Skip to main content

Full text of "History Of The Theory Of Numbers - I"

See other formats

160                   HISTORY OF THE THEORY OF NUMBERS.              [CHAP, vi
of m terms. If I/a has a period of mn terms, where m and n are primes, while no factor has such a period, one factor of a divides 10m1 and another divides 10n1. If I/a has a period of mnp terms, where m, n, p are primes, but no factor has such a period, any factor of a divides 101,..., or 10np1. These theorems aid in factoring a.
L. Euler7 gave numerical examples of the conversion of ordinary fractions into decimal fractions and the converse problem.
Euler70 noted that if 2p+l is a prime 40n==l, 3, =*=9, =*= 13, it divides 10P-1; if 2p+l is a prime 40n7, 11, ==17, 19, it divides 10p-hl.
Jean Bernoulli8 gave a rsum6 of the work by Wallis,3 Robertson,5 Lambert6 and Euler,7 and gave a table showing the full period for 1/D for each odd prime D<200, and a like table when D is a product of two equal or distinct primes <25. When the two primes are distinct, the table confirms Wallis7 assertion that the length of the period for 1/D is the 1. c. m. of the lengths of the periods for the reciprocals of the factors. But for 1/D2, where D is a prime > 3, the length of the period equals D times that for 1/D. If the period for 1/D, where D is a prime, has D  1 digits, the period for m/D has the same digits permuted cyclically to begin with m. He gave (p. 310) a device communicated to him by Lambert: to find the period.for 1/D, where D = 181, we find the remainder 7 after obtaining the part p composed of the first 15 digits of the period; multiply l/D=p+7/D by 7; thus-the next 15 digits of the period are given by 7p; since 73 =D+162, the third set of 15 digits is found by adding unity to 72p, etc.; since 7 belongs to the exponent 12 modulo D, the period for 1/D contains 15-12 digits.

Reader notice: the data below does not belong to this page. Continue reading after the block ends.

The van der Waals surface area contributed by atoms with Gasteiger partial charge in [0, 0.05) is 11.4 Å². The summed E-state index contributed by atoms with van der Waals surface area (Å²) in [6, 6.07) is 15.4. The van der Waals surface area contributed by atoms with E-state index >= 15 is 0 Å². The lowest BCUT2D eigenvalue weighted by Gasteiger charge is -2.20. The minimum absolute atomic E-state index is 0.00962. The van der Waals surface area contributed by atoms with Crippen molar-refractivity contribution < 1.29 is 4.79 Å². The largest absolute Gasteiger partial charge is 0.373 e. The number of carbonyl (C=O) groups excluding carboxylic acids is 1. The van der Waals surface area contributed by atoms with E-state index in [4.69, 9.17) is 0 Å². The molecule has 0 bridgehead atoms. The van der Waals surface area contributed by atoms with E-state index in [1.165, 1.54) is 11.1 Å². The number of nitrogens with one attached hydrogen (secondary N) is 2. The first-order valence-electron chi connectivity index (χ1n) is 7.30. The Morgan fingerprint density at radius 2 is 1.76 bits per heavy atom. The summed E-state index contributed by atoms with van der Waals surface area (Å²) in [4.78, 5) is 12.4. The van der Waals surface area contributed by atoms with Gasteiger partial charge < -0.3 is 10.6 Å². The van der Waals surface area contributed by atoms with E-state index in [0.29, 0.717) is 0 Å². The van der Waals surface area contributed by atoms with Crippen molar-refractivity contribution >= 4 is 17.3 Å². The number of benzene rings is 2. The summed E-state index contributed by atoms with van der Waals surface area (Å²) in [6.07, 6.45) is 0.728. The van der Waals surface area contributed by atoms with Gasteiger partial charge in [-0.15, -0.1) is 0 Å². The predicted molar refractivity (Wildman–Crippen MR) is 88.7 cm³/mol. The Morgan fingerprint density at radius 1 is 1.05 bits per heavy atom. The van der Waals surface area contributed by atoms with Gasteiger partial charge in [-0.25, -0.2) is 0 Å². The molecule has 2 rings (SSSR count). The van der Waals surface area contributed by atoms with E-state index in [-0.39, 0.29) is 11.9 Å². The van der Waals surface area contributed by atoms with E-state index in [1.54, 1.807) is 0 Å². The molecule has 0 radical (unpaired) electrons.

Jean Bernoulli9 made use of various theorems due to Euler which give the possible linear forms of the divisors of 10*=*= 1, and obtained factors of (10*-l)/9 when fc^SO, except for & = 11, 17, 19, 23, 29, with doubt as to the primality of the largest factor when fc=13, 15 or ^19. He stated (p. 325) erroneously10 that (10U-{-!)/! 1-23 has no factor <3000. Also,
1015+1 = 7-1M3-211-9091-52081.
He gave part of the periods for the reciprocals of various primes ^601.
L. Euler11 wrote to Bernoulli concerning the latter's9 paper and stated criteria for the divisibility of 10P=*=1 by a prime 2p-f-l=4n==l. If both 2 and 5 or neither occur among the divisors of ft, n=p2, nq=6, then 10P1 is divisible by 2p-\-l. But if only one of 2 and 5 occurs, then 10P+1 is divisible by 2p-f-l [cf. Genocchi39].
Henry Clarke12 discussed the conversion of ordinary fractions into decimals without dealing with theoretical principles.
'Algebra, I, Ch. 12, 1770; French transl., 1774.
7aOpusc. anal., 1, 1773, 242; Comm. Arith. Coll., 2, p. 10, p. 25.
Nouv. me*m. acad. roy. Berlin, anne 1771 (1773), 273-317.
'Ibid., 318-337.
10P. Seelhoff, Zeitschrift Math. Phys., 31, 1886, 63. Reprinted, Sphinx-Oedipe, 5, 1910, 77-8. uNouv. mem. acad. roy. Berlin, anne*e 1772 (1774), Histoire, pp. 35-36; Comm. Arith., 1, 584. "The rationale of circulating numbers, London, 1777, 1794.